Maryam ElAzzawy’s successful entry in [X]ceptional, an opportunity for students in College of Social Sciences to present their own original research on any element of climate change.
Real life experience played a huge role in my research. Growing up in a developing country (Egypt), as well as working with governmental and non-governmental organizations for more than a year, enabled me to gain knowledge about how development is affected by certain events. Living through the pandemic, the Arab Spring, and the ongoing crisis of Climate Change, I was inspired to write a research paper about how less developed countries can overcome global crises without impeding their development.
After reading through previous literature, I came to a realization that economy, development and the environment affect each other in a dynamic manner, and one cannot be inspected in vacuum. It became apparent, based on previous studies, that climate change is not only currently affecting the less developed countries but that, also, the mitigation framework does not seem to promise a sustainable future in the vulnerable regions.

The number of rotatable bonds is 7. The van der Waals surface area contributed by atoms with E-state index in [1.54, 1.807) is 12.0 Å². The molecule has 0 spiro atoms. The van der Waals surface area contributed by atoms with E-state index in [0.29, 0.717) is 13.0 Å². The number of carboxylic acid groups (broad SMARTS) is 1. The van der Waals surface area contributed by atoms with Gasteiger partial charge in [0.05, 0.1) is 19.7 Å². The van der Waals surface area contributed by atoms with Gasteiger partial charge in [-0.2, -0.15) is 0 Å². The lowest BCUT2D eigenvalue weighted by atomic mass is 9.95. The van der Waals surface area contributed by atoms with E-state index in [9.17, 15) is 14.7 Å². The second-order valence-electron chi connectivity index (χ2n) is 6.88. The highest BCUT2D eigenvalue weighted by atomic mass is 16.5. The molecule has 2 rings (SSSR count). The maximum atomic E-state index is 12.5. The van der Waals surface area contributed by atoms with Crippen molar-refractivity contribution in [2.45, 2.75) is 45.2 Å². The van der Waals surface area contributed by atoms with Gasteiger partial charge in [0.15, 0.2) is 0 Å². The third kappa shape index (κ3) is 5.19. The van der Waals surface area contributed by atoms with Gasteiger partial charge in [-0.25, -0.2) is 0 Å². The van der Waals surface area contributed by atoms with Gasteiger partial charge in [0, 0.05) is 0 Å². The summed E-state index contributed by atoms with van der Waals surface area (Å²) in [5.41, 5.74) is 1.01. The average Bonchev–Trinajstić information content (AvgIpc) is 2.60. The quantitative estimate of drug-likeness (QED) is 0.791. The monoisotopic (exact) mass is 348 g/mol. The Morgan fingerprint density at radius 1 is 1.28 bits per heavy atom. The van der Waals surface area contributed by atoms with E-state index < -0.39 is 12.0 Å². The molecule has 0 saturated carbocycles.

In this research, I assess the extent to which the climate change mitigation framework ensures the survival of low-income countries and I argue that given their high rates of poverty and weaker infrastructures, they will have to prioritize their development rather than, potentially, saving the globe. Finally, I propose ways, other than financial efforts, that would ensure self-eradication in times of crises and how the Climate Change Framework should be viewed in the light of the Sustainable Development Goals.
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[X]ceptional: The COP26 Challenge
The [X]ceptional: The COP26 Challenge initiative enabled students in students in the College of Social Sciences to engage in COP26, the global climate change conference held in Glasgow in November 2021.